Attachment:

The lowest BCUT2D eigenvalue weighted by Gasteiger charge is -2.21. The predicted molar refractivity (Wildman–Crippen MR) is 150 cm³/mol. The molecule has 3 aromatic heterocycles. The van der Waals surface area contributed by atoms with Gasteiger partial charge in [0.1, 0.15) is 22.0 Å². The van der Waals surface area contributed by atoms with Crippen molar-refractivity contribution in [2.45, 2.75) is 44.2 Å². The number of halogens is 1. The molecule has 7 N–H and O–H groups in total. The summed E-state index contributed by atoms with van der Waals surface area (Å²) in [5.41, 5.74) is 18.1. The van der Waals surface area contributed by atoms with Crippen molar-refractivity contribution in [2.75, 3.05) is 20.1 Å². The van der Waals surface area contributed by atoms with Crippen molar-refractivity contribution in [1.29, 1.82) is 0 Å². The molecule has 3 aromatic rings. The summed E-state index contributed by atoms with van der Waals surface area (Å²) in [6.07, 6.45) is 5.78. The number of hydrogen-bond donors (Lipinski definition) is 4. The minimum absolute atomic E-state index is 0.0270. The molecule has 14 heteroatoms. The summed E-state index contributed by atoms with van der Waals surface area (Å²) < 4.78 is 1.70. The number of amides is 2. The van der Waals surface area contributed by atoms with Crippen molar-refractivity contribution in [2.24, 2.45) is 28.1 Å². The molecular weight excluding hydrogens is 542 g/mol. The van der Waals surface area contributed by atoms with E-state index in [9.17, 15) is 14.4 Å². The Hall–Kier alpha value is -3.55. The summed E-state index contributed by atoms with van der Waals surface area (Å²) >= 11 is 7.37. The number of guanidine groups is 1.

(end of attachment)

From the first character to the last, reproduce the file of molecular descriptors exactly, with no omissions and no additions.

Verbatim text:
The lowest BCUT2D eigenvalue weighted by Gasteiger charge is -2.21. The predicted molar refractivity (Wildman–Crippen MR) is 150 cm³/mol. The molecule has 3 aromatic heterocycles. The van der Waals surface area contributed by atoms with Gasteiger partial charge in [0.1, 0.15) is 22.0 Å². The van der Waals surface area contributed by atoms with Crippen molar-refractivity contribution in [2.45, 2.75) is 44.2 Å². The number of halogens is 1. The molecule has 7 N–H and O–H groups in total. The summed E-state index contributed by atoms with van der Waals surface area (Å²) in [5.41, 5.74) is 18.1. The van der Waals surface area contributed by atoms with Crippen molar-refractivity contribution in [2.75, 3.05) is 20.1 Å². The van der Waals surface area contributed by atoms with Crippen molar-refractivity contribution in [1.29, 1.82) is 0 Å². The molecule has 3 aromatic rings. The summed E-state index contributed by atoms with van der Waals surface area (Å²) in [6.07, 6.45) is 5.78. The number of hydrogen-bond donors (Lipinski definition) is 4. The minimum absolute atomic E-state index is 0.0270. The molecule has 14 heteroatoms. The summed E-state index contributed by atoms with van der Waals surface area (Å²) < 4.78 is 1.70. The number of amides is 2. The van der Waals surface area contributed by atoms with Crippen molar-refractivity contribution in [2.24, 2.45) is 28.1 Å². The molecular weight excluding hydrogens is 542 g/mol. The van der Waals surface area contributed by atoms with E-state index in [9.17, 15) is 14.4 Å². The Hall–Kier alpha value is -3.55. The summed E-state index contributed by atoms with van der Waals surface area (Å²) >= 11 is 7.37. The number of guanidine groups is 1.